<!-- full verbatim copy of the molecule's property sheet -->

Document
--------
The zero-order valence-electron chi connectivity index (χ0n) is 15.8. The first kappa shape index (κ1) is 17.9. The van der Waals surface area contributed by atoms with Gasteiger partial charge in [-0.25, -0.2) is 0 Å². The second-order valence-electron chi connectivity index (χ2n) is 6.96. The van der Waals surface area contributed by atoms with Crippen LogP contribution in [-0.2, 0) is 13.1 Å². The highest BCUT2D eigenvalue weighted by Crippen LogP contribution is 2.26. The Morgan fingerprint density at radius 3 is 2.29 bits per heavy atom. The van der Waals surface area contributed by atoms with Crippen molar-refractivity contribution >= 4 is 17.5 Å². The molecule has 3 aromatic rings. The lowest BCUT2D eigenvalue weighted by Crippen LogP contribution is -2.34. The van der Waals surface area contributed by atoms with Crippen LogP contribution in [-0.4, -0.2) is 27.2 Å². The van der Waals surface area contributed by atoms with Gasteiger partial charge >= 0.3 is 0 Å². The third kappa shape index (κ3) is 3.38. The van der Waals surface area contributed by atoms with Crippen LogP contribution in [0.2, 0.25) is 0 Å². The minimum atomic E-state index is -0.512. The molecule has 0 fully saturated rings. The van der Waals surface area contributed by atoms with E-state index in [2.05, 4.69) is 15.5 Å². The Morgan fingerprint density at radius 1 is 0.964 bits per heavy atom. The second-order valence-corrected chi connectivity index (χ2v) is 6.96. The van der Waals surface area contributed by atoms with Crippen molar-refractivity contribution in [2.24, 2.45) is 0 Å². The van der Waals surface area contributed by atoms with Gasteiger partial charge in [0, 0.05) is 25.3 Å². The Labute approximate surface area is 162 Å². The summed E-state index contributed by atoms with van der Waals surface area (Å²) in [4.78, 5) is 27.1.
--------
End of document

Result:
The zero-order valence-electron chi connectivity index (χ0n) is 15.8. The first kappa shape index (κ1) is 17.9. The van der Waals surface area contributed by atoms with Gasteiger partial charge in [-0.25, -0.2) is 0 Å². The second-order valence-electron chi connectivity index (χ2n) is 6.96. The van der Waals surface area contributed by atoms with Crippen LogP contribution in [-0.2, 0) is 13.1 Å². The highest BCUT2D eigenvalue weighted by Crippen LogP contribution is 2.26. The Morgan fingerprint density at radius 3 is 2.29 bits per heavy atom. The van der Waals surface area contributed by atoms with Crippen molar-refractivity contribution >= 4 is 17.5 Å². The molecule has 3 aromatic rings. The lowest BCUT2D eigenvalue weighted by Crippen LogP contribution is -2.34. The van der Waals surface area contributed by atoms with Crippen LogP contribution in [-0.4, -0.2) is 27.2 Å². The van der Waals surface area contributed by atoms with Gasteiger partial charge >= 0.3 is 0 Å². The third kappa shape index (κ3) is 3.38. The van der Waals surface area contributed by atoms with Crippen LogP contribution in [0.2, 0.25) is 0 Å². The minimum atomic E-state index is -0.512. The molecule has 0 fully saturated rings. The van der Waals surface area contributed by atoms with E-state index in [2.05, 4.69) is 15.5 Å². The Morgan fingerprint density at radius 1 is 0.964 bits per heavy atom. The second-order valence-corrected chi connectivity index (χ2v) is 6.96. The van der Waals surface area contributed by atoms with Crippen molar-refractivity contribution in [2.24, 2.45) is 0 Å². The van der Waals surface area contributed by atoms with Gasteiger partial charge in [0, 0.05) is 25.3 Å². The Labute approximate surface area is 162 Å². The summed E-state index contributed by atoms with van der Waals surface area (Å²) in [4.78, 5) is 27.1.